I don't think anybody has suggested that we strictly regulate guns and then leave it at that. Gang violence and drug crime are issues that should be tackled alongside the widespread availability of firearms. While they're almost definitely bigger issues there is still the issue of mass killings such as the one at Sandy Hook. And although his mental health was the immediate cause of that incident the availability of guns increased the damage he was able to inflict. It's that potential harm I'd like to minimise by increasing regulation on gun ownership.
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Yeah. people, like Lemoninfluence, are hypocrites and should have all their opinions invalidated from here on out.
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Old 03-27-2013, 05:36 PM   #2762
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Seems as if this thread has become nothing but a bunch of nationalists breaking each others balls.
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Old 03-28-2013, 02:15 AM   #2763
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Quote:
Originally Posted by Vermintide
So what you guys are telling me is this:

If you threaten/use a non lethal defensive weapon on a criminal, you will be in a more dangerous situation, possibly aggravating the criminal to the point of shooting you.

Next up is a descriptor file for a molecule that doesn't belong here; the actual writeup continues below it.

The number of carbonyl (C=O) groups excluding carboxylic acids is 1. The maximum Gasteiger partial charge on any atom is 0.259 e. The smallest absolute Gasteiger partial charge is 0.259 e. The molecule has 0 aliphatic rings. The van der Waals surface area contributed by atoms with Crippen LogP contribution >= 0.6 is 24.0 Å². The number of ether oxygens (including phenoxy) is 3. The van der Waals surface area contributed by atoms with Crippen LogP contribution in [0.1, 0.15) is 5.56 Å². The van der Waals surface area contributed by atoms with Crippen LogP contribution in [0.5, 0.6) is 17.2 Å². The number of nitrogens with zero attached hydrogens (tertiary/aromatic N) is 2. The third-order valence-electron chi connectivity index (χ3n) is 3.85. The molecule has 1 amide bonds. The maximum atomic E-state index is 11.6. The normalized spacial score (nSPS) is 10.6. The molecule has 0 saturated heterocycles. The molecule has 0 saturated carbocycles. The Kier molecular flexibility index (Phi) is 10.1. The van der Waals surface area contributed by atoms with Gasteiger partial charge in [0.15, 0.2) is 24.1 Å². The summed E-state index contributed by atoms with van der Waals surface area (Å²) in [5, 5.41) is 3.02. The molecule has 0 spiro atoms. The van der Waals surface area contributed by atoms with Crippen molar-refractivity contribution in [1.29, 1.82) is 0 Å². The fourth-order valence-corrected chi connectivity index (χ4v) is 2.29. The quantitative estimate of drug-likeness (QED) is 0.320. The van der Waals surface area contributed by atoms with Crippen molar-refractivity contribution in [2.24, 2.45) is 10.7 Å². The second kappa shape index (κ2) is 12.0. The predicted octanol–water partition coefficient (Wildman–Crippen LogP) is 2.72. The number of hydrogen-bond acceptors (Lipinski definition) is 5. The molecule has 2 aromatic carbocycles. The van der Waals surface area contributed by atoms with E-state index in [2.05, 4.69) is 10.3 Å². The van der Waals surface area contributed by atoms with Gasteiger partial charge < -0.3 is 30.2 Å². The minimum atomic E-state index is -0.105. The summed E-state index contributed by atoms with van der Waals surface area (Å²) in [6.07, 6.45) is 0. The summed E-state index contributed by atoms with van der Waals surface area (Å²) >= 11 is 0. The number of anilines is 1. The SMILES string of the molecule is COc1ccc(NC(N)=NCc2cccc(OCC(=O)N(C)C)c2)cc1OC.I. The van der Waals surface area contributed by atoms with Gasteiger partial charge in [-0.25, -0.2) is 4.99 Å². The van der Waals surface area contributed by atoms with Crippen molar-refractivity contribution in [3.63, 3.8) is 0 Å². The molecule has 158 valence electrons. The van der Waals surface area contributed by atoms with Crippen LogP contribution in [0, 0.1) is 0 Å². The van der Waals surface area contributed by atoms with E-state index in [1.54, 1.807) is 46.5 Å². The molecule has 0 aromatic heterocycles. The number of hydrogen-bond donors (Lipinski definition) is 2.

However if he sees you pulling out a gun... It's not going to do exactly the same thing?


Nah, I'm aware that the US in general is not as crazy gun-obsessed as popular perceptions would like the rest of the world to believe. I just find this weird fantasy that the people who do advocate guns as self defence tools a little illogical.

When I was staying over there in Colorado (Fun fact: My girlfriend's brother was in the theatre in Aurora Shame he didn't get hit, but oh well) one of the girls in the apartment was telling me about how much more POWERFUL and SECURE she feels keeping a gun in her car and getting her concealed carry license.

I couldn't help but thinking... This girl has issues, that gun is never going to save her life, no matter how much practice she gets at the range. It's like she has this fantasy that any potential thug would actually give her time to pull a weapon and defend herself, as opposed to just pistol whipping her and taking her handbag purse while she's unconscious.



Eh? How does that work?

HUNTING with them is illegal here, and crossbow ranges only let you use up to 95lb maximum, so there's really no purpose for me owning one this powerful, yet I can

I think a lot of this your saying is your own perception. There are 1000's of legit self defense by firearm cases every year. It's better to have a firearm for protection.